When Hungarian architecture professor Erno Rubik pieced together what would become the Rubik’s Cube, he wasn’t trying to design a toy. He wanted to build a device to help his students understand three-dimensional movement.
The first Rubik’s Cube was made from wood, rubber bands, and paperclips. The model worked, but didn’t solve his underlying concern. To make the movement easier to see, he decided to paint each side a different color — and that’s when things went wonky.
Rubik made a few turns and found himself completely stuck. He had scrambled the cube and couldn’t figure out a way to return it to its solved state. Can you imagine a more frustrating situation?
With no other option, Rubik spent weeks trying to solve his cube until he finally hit upon a solution — and a Eureka! moment. He realized he didn’t create an academic model; he’d built a logic puzzle.
I love the story of the Rubik’s Cube because it’s such a clear illustration of the right way to approach prototyping.
Many entrepreneurs and designers can become so focused on the prototype itself, they lose sight of its purpose. The true value of a prototype lies in what kind of feedback it generates from users.
A successful prototype answers questions. Does this product fix the problem it’s meant to solve? Is the interface intuitive? Is it better than other methods?
The answers provide rich data that drives the path forward. Sometimes, all that’s needed are tweaks to optimize the experience. Other times, the first version gets tossed out completely and we start at square one. But a fresh start with better data is still a step forward, and more importantly, you didn’t move too far down the wrong path.
In Rubik’s case, he embraced the logic puzzle and set about finding a way to make it better. He replaced the glue and paper clips with a more sophisticated internal mechanism. He guessed it would only appeal to STEM students, so he partnered with a chess model manufacturer to make 5,000 copies.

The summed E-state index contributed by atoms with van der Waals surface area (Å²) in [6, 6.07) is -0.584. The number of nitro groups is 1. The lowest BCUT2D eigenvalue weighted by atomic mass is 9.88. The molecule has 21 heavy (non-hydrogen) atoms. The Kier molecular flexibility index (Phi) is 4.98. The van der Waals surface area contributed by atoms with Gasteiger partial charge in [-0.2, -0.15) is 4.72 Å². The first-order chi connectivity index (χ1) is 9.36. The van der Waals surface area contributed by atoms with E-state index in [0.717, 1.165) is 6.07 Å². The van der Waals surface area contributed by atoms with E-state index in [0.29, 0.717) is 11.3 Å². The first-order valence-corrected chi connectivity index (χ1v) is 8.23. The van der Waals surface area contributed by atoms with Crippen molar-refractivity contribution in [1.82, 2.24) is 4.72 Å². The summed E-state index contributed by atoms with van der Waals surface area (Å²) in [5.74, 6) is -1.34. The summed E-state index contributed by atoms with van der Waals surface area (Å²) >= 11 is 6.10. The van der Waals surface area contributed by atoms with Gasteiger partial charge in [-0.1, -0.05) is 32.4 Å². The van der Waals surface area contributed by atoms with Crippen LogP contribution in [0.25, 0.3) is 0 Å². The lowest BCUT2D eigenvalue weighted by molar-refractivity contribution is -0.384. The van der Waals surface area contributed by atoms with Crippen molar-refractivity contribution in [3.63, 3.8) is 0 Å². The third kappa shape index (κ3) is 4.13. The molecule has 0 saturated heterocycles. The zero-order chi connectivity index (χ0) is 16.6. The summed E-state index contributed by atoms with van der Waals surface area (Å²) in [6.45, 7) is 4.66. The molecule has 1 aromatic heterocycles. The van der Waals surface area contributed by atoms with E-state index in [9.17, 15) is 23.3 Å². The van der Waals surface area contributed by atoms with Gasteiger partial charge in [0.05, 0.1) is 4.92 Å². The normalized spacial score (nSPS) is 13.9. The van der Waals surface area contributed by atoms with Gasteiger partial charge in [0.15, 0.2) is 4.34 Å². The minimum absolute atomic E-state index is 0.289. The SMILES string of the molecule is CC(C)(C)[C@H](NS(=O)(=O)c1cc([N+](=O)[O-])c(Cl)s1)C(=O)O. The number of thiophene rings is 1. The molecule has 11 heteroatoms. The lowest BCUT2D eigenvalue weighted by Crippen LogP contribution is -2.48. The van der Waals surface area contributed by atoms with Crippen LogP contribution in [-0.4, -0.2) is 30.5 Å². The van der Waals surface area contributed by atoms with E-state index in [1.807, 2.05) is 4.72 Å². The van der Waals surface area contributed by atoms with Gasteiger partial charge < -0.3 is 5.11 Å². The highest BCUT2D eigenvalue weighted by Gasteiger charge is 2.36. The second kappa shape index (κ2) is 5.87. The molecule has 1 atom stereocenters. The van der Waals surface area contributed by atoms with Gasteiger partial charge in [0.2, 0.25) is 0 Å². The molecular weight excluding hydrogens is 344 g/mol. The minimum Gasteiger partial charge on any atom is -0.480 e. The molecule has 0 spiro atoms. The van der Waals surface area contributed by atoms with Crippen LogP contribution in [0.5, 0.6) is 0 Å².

Then something strange happened.
While Rubik was showing his puzzle to math students, it began to capture the imaginations of others — literature students, children, office workers. Seeing that consumers used his puzzle for fun instead of a brain teaser, led Rubik to order another, much larger, batch of cubes. Within two years, he partnered with an American toy company that asked for an initial run of 1 million Rubik’s Cubes.
Like Rubik’s creation, every first prototype buzzes with the potential energy. It’s thrilling to see an idea come into being. But the best writing advice, “Kill your darlings,” applies equally well to early product designs.
Expecting a prototype to have the polished look and functionality of the end product is a path toward disappointment. The real excitement of a prototype comes from the first batch of user learnings.
thoughtbot’s Product Design Sprints help to bring new concepts to market in part by testing early product iterations with unbiased target users. Our dedicated Teams not only help build and test a prototype, we partner with you to sift through the feedback and uncover the path forward. Our goal is to take your idea and turn it into the best possible product it can be.
Erno Rubik created the best-selling toy of all time because he observed how people (himself included) interacted with the product. He abandoned what didn’t work and changed marketing strategies to target the right demographic.
thoughtbot can help you do the same. If you have an idea or product that could benefit from early-stage development help, we’d love to work with you.